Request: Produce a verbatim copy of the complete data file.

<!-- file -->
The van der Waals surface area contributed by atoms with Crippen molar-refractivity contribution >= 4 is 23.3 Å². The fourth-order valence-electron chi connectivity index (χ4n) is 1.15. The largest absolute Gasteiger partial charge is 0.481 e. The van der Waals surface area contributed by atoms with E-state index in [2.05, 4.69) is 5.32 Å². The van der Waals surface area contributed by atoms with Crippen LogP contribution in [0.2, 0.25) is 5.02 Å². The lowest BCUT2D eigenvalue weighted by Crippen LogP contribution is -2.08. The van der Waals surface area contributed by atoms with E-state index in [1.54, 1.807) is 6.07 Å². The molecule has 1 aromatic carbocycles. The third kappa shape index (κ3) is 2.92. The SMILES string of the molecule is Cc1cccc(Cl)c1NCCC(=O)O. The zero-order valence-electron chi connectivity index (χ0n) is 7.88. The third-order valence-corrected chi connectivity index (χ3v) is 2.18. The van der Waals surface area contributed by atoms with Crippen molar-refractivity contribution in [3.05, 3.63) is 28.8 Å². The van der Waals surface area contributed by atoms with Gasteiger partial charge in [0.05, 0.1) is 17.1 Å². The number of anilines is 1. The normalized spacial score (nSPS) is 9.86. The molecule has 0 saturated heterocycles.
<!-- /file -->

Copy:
The van der Waals surface area contributed by atoms with Crippen molar-refractivity contribution >= 4 is 23.3 Å². The fourth-order valence-electron chi connectivity index (χ4n) is 1.15. The largest absolute Gasteiger partial charge is 0.481 e. The van der Waals surface area contributed by atoms with E-state index in [2.05, 4.69) is 5.32 Å². The van der Waals surface area contributed by atoms with Crippen LogP contribution in [0.2, 0.25) is 5.02 Å². The lowest BCUT2D eigenvalue weighted by Crippen LogP contribution is -2.08. The van der Waals surface area contributed by atoms with E-state index in [1.54, 1.807) is 6.07 Å². The molecule has 1 aromatic carbocycles. The third kappa shape index (κ3) is 2.92. The SMILES string of the molecule is Cc1cccc(Cl)c1NCCC(=O)O. The zero-order valence-electron chi connectivity index (χ0n) is 7.88. The third-order valence-corrected chi connectivity index (χ3v) is 2.18. The van der Waals surface area contributed by atoms with Crippen molar-refractivity contribution in [3.05, 3.63) is 28.8 Å². The van der Waals surface area contributed by atoms with Gasteiger partial charge in [0.05, 0.1) is 17.1 Å². The number of anilines is 1. The normalized spacial score (nSPS) is 9.86. The molecule has 0 saturated heterocycles.